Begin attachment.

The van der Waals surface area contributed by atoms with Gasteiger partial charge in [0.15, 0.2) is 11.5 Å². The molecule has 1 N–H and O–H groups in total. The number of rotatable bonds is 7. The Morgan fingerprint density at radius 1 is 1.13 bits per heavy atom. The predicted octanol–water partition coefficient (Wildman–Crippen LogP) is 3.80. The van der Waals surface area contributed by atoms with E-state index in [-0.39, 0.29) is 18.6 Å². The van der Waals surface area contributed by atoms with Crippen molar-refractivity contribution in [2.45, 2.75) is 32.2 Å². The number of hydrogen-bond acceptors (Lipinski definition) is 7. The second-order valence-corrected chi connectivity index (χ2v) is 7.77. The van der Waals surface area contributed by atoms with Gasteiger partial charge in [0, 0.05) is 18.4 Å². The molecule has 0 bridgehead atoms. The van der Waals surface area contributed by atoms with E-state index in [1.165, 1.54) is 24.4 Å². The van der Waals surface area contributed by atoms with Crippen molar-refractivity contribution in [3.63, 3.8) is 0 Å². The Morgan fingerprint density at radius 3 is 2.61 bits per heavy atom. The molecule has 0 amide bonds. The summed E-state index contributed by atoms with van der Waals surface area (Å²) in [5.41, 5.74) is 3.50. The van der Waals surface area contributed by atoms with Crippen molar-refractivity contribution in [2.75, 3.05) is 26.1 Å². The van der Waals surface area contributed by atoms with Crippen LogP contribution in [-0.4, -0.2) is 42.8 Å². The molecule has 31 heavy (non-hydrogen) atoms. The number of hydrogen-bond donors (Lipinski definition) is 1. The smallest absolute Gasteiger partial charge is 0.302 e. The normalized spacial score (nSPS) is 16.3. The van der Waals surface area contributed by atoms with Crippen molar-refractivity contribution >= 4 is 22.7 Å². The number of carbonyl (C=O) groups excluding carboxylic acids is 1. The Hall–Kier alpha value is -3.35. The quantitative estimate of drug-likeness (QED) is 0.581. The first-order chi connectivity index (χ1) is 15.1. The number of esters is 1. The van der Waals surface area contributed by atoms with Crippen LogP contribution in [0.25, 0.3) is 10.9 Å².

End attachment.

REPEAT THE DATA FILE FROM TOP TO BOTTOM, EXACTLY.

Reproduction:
The van der Waals surface area contributed by atoms with Gasteiger partial charge in [0.15, 0.2) is 11.5 Å². The molecule has 1 N–H and O–H groups in total. The number of rotatable bonds is 7. The Morgan fingerprint density at radius 1 is 1.13 bits per heavy atom. The predicted octanol–water partition coefficient (Wildman–Crippen LogP) is 3.80. The van der Waals surface area contributed by atoms with E-state index in [-0.39, 0.29) is 18.6 Å². The van der Waals surface area contributed by atoms with Crippen molar-refractivity contribution in [2.45, 2.75) is 32.2 Å². The number of hydrogen-bond acceptors (Lipinski definition) is 7. The second-order valence-corrected chi connectivity index (χ2v) is 7.77. The van der Waals surface area contributed by atoms with Gasteiger partial charge in [0, 0.05) is 18.4 Å². The molecule has 0 bridgehead atoms. The van der Waals surface area contributed by atoms with E-state index in [1.165, 1.54) is 24.4 Å². The van der Waals surface area contributed by atoms with Crippen molar-refractivity contribution in [3.63, 3.8) is 0 Å². The Morgan fingerprint density at radius 3 is 2.61 bits per heavy atom. The molecule has 0 amide bonds. The summed E-state index contributed by atoms with van der Waals surface area (Å²) in [5.41, 5.74) is 3.50. The van der Waals surface area contributed by atoms with Crippen molar-refractivity contribution in [2.75, 3.05) is 26.1 Å². The van der Waals surface area contributed by atoms with Crippen LogP contribution in [-0.4, -0.2) is 42.8 Å². The molecule has 31 heavy (non-hydrogen) atoms. The number of hydrogen-bond donors (Lipinski definition) is 1. The smallest absolute Gasteiger partial charge is 0.302 e. The normalized spacial score (nSPS) is 16.3. The van der Waals surface area contributed by atoms with Crippen molar-refractivity contribution >= 4 is 22.7 Å². The number of carbonyl (C=O) groups excluding carboxylic acids is 1. The Hall–Kier alpha value is -3.35. The quantitative estimate of drug-likeness (QED) is 0.581. The first-order chi connectivity index (χ1) is 15.1. The number of esters is 1. The van der Waals surface area contributed by atoms with Crippen LogP contribution in [0.25, 0.3) is 10.9 Å².